Prof Prem Sikka: Sunak’s spending review is austerity-light

For the economy to recover, we need more government investment.

Chancellor Rishi Sunak

The UK government’s Spending Review promised to recalibrate the economy and provide a glimpse of the future, but it is austerity light. It will do little to speed-up economic recovery or relieve hard-pressed household budgets. 

Economic recovery is dependent on two key factors – investment and purchasing power of the masses. The Spending Review disappoints on both. The government trumpeted that it will borrow some £394bn this year or 19% of the gross domestic product. Some £38bn will go into public services to continue to fight the Covid pandemic and £100bn is targeted for capital investment next year. This is not enough and won’t make up for the neglect suffered during the last decade. 

Unemployment is expected to rise to 2.6 million. Millions more may only have part-time work. This could be addressed by reducing the state pension age to allow some to retire early and with public sector taking up the slack, but the government offers no plan.

 The government promised to address the lop-sided economic development of the country where most of the resources are gobbled up by the South East of England. Its response is disappointing. A Levelling Up Fund of £4bn for England and £0.8bn for Scotland, Wales and Northern Ireland will do little to improve the local infrastructure. Most of the money will end-up with Conservative controlled areas.

The UK is facing uncertainties Brexit uncertainties too. The Office for Budget Responsibility states that a ‘No Deal’ with the EU will wipe-off a further 2% of the economy. Yet the Chancellor said nothing about it.

Damning assessment of the government’s strategy is that the economy is expected to shrink by up to 12% in 2020, the second biggest drop in Europe, and won’t return to pre-Covid size until the end of 2022, at the earliest.

Public sector workers have suffered a decade of pay freezes and their earnings fell by 1.3% in real-terms. Average teacher pay fell by 9%. Compared to the private sector, public sector pay was at its lowest for 25 years.

There won’t be much respite for many. One million NHS workers have been promised a pay rise at a rate yet to be specified. Over two million public sector workers earning less than £24,000 a year will receive an increase of £250, which after paying income tax, additional national insurance and pension contributions will leave little to meet household costs. Teachers, firefighters, police, caretakers, civil servants and others will see their purchasing power further eroded. Queues at foodbanks won’t be shortening anytime soon.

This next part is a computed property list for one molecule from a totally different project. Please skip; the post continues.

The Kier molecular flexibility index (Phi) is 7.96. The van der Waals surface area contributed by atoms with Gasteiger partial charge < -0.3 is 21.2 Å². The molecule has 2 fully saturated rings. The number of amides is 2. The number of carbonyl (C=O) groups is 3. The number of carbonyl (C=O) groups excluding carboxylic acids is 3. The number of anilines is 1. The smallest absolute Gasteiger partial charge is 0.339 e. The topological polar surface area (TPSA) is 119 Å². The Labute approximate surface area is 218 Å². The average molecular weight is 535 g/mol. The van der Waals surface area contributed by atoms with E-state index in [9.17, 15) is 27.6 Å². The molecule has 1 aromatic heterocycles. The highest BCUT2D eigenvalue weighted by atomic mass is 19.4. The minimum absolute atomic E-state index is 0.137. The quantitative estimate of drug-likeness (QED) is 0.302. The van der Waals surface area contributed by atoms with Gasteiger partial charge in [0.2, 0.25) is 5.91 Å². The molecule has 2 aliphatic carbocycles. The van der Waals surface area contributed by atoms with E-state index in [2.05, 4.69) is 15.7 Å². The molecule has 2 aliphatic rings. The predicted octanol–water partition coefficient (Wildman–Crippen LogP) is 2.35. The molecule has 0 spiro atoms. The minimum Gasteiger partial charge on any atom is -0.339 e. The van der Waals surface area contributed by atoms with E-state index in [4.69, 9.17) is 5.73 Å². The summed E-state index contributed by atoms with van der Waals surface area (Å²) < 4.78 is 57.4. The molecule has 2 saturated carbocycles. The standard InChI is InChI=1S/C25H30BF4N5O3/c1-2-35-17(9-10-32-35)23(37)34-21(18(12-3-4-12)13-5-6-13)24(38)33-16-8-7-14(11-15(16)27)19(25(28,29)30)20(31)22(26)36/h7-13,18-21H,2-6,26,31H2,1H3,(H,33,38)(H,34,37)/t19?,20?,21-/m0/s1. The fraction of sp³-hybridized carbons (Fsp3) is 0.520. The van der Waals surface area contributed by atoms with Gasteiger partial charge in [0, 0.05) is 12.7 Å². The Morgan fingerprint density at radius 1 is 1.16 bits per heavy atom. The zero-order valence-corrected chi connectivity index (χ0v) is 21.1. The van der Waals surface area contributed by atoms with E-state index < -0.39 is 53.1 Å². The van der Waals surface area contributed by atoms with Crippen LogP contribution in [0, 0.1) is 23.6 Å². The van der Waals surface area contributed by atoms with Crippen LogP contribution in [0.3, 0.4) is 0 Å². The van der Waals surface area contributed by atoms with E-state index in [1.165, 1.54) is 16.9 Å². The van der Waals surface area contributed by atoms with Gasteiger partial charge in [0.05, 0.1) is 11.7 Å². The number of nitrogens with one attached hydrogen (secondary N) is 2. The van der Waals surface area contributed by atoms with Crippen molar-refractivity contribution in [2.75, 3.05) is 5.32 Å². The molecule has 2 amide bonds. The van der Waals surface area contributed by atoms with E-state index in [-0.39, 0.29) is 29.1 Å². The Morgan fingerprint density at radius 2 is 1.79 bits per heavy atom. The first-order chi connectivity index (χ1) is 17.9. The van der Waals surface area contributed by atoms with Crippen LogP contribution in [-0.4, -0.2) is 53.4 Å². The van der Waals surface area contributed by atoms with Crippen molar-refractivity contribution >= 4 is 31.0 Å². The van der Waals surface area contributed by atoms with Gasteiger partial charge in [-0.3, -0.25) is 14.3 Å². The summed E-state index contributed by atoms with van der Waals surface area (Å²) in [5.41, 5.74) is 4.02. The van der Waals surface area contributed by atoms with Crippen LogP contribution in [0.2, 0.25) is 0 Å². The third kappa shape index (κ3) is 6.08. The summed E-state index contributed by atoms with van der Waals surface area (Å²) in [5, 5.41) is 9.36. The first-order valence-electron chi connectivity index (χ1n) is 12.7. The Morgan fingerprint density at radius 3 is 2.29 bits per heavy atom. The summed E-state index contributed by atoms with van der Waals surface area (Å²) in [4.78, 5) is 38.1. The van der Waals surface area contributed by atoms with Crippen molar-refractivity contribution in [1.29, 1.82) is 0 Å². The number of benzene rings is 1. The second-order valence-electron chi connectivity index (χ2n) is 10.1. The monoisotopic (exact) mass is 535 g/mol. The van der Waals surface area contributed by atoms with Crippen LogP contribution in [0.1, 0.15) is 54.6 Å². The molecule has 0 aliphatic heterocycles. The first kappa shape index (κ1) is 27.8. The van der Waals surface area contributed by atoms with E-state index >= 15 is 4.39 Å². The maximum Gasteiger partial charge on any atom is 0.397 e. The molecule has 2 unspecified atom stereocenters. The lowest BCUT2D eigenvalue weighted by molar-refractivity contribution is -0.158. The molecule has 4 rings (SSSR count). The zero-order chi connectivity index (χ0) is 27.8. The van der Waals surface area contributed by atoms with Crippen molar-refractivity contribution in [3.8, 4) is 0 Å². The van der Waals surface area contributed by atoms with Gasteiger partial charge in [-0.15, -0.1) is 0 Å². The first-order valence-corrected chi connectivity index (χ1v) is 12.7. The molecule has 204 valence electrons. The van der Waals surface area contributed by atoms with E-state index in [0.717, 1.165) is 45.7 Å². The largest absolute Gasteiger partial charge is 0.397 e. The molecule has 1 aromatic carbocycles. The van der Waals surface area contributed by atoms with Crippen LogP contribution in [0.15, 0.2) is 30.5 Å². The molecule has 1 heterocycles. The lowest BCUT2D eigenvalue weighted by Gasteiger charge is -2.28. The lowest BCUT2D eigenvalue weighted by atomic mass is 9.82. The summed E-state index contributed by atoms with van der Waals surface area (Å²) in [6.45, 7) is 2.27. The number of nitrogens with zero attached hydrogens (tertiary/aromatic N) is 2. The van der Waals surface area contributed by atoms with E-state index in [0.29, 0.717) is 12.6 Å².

In April 2021, the minimum wage is expected to rise from £8.72 to £8.91 per hour, but it is still less than the living wage. The Statutory Sick Pay will remain at derisory £95.85 a week. There will be no increase in Universal Credit (UC) and the Chancellor did not say whether the additional £20 UC given during the Covid pandemic would be maintained. If not, 4.5 million families will lose £1,000 of income. 

It has been reported that 18% of those for whom self-employment makes up at least half their income; and 38% of those with any self-employment income have been ineligible for any government financial support. Yet the government refuses to address the issue.

Most households face 3% extra in council tax to fund social care because the government won’t fund it centrally. In January 2021, the 5% reduced rate of VAT for certain supplies of hospitality, hotel and holiday accommodation, and admissions to certain attractions will end, just when these sectors need the support.

The Chancellor said little about taxes though the small print reveals some interesting data. For example, the Eat Out to Help Out policy which offered discounts for dining at restaurants, pubs and cafes cost £849m. It has delivered little lasting benefit. The business rates holiday cost some £11.83bn. Banks and supermarkets have profited from the effects of Covid and there is no justification for subsidising them. The government won’t clawback the business rates or levy windfall taxes on such businesses.

The Chancellor needed to be bold, build new industries and redistribute income and wealth. He has failed to provide any vision. With interest rates at a historically low rate of 0.1% there is plenty of scope to borrow more to create skilled and semi-skilled jobs in manufacturing; green industries, artificial intelligence and new technologies, but the government chose not to. It is a shame that the mother of industrial revolution imports ventilators, face masks, medical gowns and other personal protection equipment. All of it could be produced at home through industries closely aligned with the National Health Service, but there is no such strategy.

With 14 million people living below the poverty line, including 4.2 million children, the government could have redistributed income/wealth by providing free schools meals for all secondary school children, sports kits for pupils, childcare for parents at work and free broadband to enable people to work from home. But “redistribution” gets no mention in the government’s 116 page Spending Review.

The Conservative policies will not lead to speedy economic reconstruction or a more equitable society.

Prem Sikka is a Professor of Accounting at the University of Sheffield and a Labour member of the House of Lords. He tweets here.

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